House passes breast cancer research bill that excludes Komen

Breast Cancer, Susan G. Koman, Cure
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The House revived legislation Wednesday to help increase funding for breast cancer research, one day after GOP leaders pulled it from consideration due to a fight over abortion.

The bill, which passed 421-9, would create a pink commemorative coin in 2018 and donate proceeds from the coin sales to the Breast Cancer Research Foundation. Rep. Mick Mulvaney (R-S.C.) voted "present," while all nine votes in opposition were from Republicans.

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Originally, the measure would have funneled revenue from coin sales that goes beyond recovering the costs of production to both the Breast Cancer Research Foundation and Susan G. Komen for the Cure. But many Republicans balked on Tuesday due to concerns that the Komen organization has had ties to Planned Parenthood, resulting in GOP leaders abruptly removing the bill from the schedule.

The bipartisan bill, authored by Rep. Carolyn Maloney (D-N.Y.) and House Rules Committee Chairman Pete Sessions (R-Texas), had more than 300 co-sponsors at the start of the day Tuesday. That number dwindled after Heritage Action, a powerful conservative group, urged Republicans to vote against it.

Heritage Action’s influence over Republicans threatened the vote count under a fast-track process that requires a two-thirds majority for passage. The group rescinded its “key vote” against the bill once the provision directing funds to Susan G. Komen was removed on Wednesday.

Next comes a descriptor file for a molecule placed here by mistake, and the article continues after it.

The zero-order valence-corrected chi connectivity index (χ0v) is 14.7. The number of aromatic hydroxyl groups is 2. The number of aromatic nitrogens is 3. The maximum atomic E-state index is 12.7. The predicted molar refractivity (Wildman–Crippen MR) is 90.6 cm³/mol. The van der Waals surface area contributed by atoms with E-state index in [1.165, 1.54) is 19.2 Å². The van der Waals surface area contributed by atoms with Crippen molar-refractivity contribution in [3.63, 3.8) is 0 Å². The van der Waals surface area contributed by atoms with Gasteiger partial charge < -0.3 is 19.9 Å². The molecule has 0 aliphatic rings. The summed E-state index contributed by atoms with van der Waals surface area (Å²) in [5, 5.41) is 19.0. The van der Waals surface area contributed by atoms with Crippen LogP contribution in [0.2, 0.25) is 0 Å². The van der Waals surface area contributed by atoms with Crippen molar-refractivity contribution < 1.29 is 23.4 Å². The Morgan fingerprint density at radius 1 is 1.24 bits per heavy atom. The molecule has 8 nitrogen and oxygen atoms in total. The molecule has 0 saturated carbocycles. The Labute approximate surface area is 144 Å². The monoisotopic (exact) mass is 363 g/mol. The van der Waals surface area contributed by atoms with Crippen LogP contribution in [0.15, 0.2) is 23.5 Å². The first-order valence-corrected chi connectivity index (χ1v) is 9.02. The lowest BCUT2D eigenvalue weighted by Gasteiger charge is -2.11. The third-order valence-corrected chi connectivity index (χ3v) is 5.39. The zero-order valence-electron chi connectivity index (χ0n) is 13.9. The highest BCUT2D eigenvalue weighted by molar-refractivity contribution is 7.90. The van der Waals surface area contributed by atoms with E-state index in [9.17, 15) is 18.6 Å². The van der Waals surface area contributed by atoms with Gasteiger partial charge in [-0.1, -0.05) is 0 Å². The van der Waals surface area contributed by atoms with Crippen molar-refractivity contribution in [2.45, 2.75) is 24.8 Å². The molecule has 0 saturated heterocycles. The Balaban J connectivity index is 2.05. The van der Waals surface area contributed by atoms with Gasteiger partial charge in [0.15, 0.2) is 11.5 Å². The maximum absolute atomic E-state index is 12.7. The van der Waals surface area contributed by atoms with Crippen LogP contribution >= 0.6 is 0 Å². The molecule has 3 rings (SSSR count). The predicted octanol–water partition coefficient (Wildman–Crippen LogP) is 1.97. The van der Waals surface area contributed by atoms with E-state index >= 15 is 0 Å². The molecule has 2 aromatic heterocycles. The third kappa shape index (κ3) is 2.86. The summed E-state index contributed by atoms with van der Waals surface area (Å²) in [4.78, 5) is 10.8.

The fight over abortion came as Republicans were denouncing an undercover video purportedly showing a Planned Parenthood official discussing the transfer of aborted fetus organs. House GOP leaders ordered committees on Wednesday to investigate the video.

Planned Parenthood has said the video “grossly mischaracterizes” fetal tissue donations.

Maloney said in an interview that she was "stunned" and "devastated" upon learning the bill would have to be pulled from the floor on Tuesday because of Heritage Action's opposition.

"I think it's very unfair, because they don't do abortions," Maloney said of the ire directed at the Susan G. Komen organization.

In addition to the $5 gold commemorative coins created by the bill, the U.S. Treasury would issue $1 silver and half-dollar coins recognizing breast cancer research. 

Maloney touted the measure as a way to help raise millions of dollars for breast cancer research without using taxpayer funds.

"It's like a win-win-win. More research, more healthcare, no taxpayer money," Maloney said.

House GOP leaders turned the bill around quickly compared to other legislation they’ve had to pull from the floor this year. Just last week, the House canceled votes on an Interior Department spending bill due to controversy over the display of the Confederate flag in national cemeteries. 

Bills regarding abortion, border security and No Child Left Behind reform have also been pulled from the House floor this year. House GOP leaders eventually resuscitated the abortion and education measures months later.